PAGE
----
By Shani R. Friedman
Last week, hosts Paul Scheer, June Diane Raphael, and Jason Mantzoukas came to Brooklyn with their comedy podcast How Did This Get Made? For those like me who haven’t heard the podcast, which has done nearly 200 episodes since its 2010 start, it’s an incredulous but loving critique of really terrible movies that should not have gotten beyond the initial pitch. It’s like Mystery Science Theater 3000 but with comedians instead of robots supplying the commentary.
Fortunately for the intrepid trio, selections like the 1982 bomb Yes, Giorgio, starring opera maestro Luciano Pavarotti – which was their pick for their first show of the evening at the Brooklyn Academy of Music (BAM) – inexplicably do get the green light.
The three will be familiar to anyone who has seen The League, Grace and Frankie and Brooklyn Nine-Nine. Each has a distinct personality: Scheer is the patient educator, Raphael the inquisitive, contemplative one, and Mantzoukas complements their more low-key demeanors with his excitable, irate energy.
The evening began with Scheer telling the crowd they were bringing “true art to BAM” and remarked of the audience, “It’s 7:00 PM and you’re already drunk on rosé.” He polled the crowd and a surprisingly high number had seen Yes, Giorgio. The plot, such as it is: Pavarotti plays Giorgio, a married opera singer who pursues Kathryn Harrold’s Pamela, a “lady doctor” (as per the trailer), wooing her with a hot air balloon ride and food fight. Of the casting decision, Scheer said, “One day I hope to be as confident as the person who thought of Pavarotti as a romantic lead.”
The movie, surprisingly, did not lack for talent off-camera. It was written by Norman Steinberg, who co-wrote Blazing Saddles, and directed by Franklin J. Schaffner, who (no slouch) helmed Planet of the Apes, Patton, and Papillon. Schaffner didn’t direct a movie for another five years, and according to Scheer it was because he was so traumatized by the experience working on Yes, Georgio.
When Mantzoukas joined Scheer on stage, he wasted no time sharing his viewing experience, exclaiming, “This movie felt like a crime had been committed! … I felt like I was in an active blackout.”
Raphael, who had not been able to sit through the entire movie, said, “Pavarotti’s performance – if you call it that – was pixelated. I thought, ‘When this clears up I’ll get something.’ I did not.”
Scheer said it had a budget of $19 million, to which Mantzoukas responded, “To be fair, $18 million of that was for the food fight….That scene was like the anti 9 ½ Weeks.”
In examining Pavarotti’s physique, the three were kind of fatist. They showed a still of him from the back and he dwarfed the frame, such that you couldn’t see Harrold. Raphael quipped, “I appreciated that they did not show a lot of physical content.”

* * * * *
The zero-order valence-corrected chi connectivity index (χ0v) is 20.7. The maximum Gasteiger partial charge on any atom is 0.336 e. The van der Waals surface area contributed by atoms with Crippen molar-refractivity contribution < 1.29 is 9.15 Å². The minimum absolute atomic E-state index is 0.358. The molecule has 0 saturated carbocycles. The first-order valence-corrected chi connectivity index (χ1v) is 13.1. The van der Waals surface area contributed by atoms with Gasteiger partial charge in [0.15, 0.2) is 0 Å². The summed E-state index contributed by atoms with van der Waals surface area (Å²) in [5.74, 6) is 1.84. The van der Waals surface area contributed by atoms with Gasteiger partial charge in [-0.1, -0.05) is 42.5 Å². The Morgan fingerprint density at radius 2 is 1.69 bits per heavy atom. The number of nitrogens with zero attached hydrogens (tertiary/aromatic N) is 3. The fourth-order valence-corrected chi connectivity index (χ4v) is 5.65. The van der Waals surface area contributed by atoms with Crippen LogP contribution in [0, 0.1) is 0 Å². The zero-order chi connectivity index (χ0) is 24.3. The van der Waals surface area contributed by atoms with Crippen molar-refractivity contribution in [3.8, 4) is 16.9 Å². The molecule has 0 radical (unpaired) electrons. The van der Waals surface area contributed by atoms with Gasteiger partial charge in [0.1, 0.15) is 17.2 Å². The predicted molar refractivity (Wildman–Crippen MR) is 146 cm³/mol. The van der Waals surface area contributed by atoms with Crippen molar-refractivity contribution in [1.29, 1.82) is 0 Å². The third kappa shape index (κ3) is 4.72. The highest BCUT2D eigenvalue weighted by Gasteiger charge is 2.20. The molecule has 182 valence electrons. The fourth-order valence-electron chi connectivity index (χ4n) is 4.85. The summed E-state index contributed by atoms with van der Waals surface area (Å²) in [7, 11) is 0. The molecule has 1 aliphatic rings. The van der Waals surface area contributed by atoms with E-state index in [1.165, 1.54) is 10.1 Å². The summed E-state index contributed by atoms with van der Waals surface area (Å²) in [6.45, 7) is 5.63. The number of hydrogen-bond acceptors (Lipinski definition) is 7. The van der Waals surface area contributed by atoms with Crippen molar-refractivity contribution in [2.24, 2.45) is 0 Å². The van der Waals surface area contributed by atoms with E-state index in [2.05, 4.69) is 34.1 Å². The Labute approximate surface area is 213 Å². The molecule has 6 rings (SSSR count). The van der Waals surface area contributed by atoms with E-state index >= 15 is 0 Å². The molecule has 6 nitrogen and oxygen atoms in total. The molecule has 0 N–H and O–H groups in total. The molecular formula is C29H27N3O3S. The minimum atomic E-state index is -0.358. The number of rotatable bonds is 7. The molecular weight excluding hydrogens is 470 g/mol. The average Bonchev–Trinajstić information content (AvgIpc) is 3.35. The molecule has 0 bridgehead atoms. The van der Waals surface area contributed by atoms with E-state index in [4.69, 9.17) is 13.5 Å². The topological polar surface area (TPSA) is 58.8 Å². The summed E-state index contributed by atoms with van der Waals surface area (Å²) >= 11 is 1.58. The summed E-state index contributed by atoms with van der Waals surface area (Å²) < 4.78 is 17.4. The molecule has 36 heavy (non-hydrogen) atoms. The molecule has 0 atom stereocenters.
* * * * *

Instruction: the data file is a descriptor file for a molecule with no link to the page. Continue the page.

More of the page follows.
Curiously, they were also very incensed at the adultery. In the 90s, Pavarotti in fact left his wife of 35 years and took up with his 20-something assistant, whom he later married.
Toward the end of the show, the hosts opened it up their enthusiastic fans, which was my favourite part. Scheer went into the audience and upstairs to take questions. Their nickname for the dwellers of the upper tiers is “balcony monsters” (a coinage that adorns merchandise, much to the delight of their listeners). The questions were fairly uninspired, which seemed to only further fuel Mantzoukas’s bottomless, hilarious outrage.
The evening concluded with Second Opinions. During the regular podcast, Scheer reads from five-star Amazon reviews that are rhapsodic, sometimes poetic, and judging by the ones he read, also very funny. In tribute to Pavarotti, audience members were also invited on stage to sing their alternative opinions. Scheer initially wanted to give each person 30 seconds, which prompted Mantzoukas to become apoplectic, especially as more and more people came up. “You guys know you’re not going to get on American Idol, right?” he snarked.
There were some very talented people offering their witty assessments, including a trio of actual opera singers. Raphael, not a lover of the genre, was moved to say, “I do feel like my opinion on opera is changing.”
Though disappointed that the movie didn’t meet his high hopes, Scheer’s sentiments seemed to sum up the night and a universal philosophy nicely: “I believe in the power of song over everything.”
The second screening of the evening at BAM was Daniel Barnz’s Beastly (2011). To listen to episodes of HOW DID THIS GET MADE?, visit the show’s archive on earwolf.com. For more information, follow on Facebook.